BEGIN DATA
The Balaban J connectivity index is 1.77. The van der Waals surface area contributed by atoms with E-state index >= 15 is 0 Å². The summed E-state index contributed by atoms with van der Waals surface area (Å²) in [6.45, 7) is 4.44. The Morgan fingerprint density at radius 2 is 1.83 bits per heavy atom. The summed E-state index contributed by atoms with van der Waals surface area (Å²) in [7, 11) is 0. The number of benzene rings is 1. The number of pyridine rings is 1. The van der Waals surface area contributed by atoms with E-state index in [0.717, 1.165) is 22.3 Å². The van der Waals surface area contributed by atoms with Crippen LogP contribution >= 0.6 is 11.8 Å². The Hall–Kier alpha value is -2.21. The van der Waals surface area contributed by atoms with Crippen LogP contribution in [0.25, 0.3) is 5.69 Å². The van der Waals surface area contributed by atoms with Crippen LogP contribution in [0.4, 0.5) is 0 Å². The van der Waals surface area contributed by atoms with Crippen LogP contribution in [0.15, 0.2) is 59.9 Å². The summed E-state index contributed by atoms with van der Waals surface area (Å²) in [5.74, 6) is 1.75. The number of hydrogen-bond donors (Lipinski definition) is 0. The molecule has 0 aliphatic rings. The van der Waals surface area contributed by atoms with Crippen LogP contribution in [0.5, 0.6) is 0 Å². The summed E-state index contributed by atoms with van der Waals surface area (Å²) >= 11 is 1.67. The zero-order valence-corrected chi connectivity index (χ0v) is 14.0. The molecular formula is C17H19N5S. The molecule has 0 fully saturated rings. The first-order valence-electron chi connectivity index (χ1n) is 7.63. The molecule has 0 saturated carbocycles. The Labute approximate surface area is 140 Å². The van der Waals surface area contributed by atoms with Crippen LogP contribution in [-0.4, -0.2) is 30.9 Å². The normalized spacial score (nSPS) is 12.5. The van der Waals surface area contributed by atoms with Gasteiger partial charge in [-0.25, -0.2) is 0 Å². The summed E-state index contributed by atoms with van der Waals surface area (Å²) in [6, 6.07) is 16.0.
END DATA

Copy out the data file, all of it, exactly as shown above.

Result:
The Balaban J connectivity index is 1.77. The van der Waals surface area contributed by atoms with E-state index >= 15 is 0 Å². The summed E-state index contributed by atoms with van der Waals surface area (Å²) in [6.45, 7) is 4.44. The Morgan fingerprint density at radius 2 is 1.83 bits per heavy atom. The summed E-state index contributed by atoms with van der Waals surface area (Å²) in [7, 11) is 0. The number of benzene rings is 1. The number of pyridine rings is 1. The van der Waals surface area contributed by atoms with E-state index in [0.717, 1.165) is 22.3 Å². The van der Waals surface area contributed by atoms with Crippen LogP contribution >= 0.6 is 11.8 Å². The Hall–Kier alpha value is -2.21. The van der Waals surface area contributed by atoms with Crippen LogP contribution in [0.25, 0.3) is 5.69 Å². The van der Waals surface area contributed by atoms with Crippen LogP contribution in [0.4, 0.5) is 0 Å². The van der Waals surface area contributed by atoms with Crippen LogP contribution in [0.15, 0.2) is 59.9 Å². The summed E-state index contributed by atoms with van der Waals surface area (Å²) in [5.74, 6) is 1.75. The number of hydrogen-bond donors (Lipinski definition) is 0. The molecule has 0 aliphatic rings. The van der Waals surface area contributed by atoms with Crippen LogP contribution in [0.5, 0.6) is 0 Å². The summed E-state index contributed by atoms with van der Waals surface area (Å²) >= 11 is 1.67. The zero-order valence-corrected chi connectivity index (χ0v) is 14.0. The molecular formula is C17H19N5S. The molecule has 0 fully saturated rings. The first-order valence-electron chi connectivity index (χ1n) is 7.63. The molecule has 0 saturated carbocycles. The Labute approximate surface area is 140 Å². The van der Waals surface area contributed by atoms with Crippen LogP contribution in [-0.4, -0.2) is 30.9 Å². The normalized spacial score (nSPS) is 12.5. The van der Waals surface area contributed by atoms with Gasteiger partial charge in [-0.25, -0.2) is 0 Å². The summed E-state index contributed by atoms with van der Waals surface area (Å²) in [6, 6.07) is 16.0.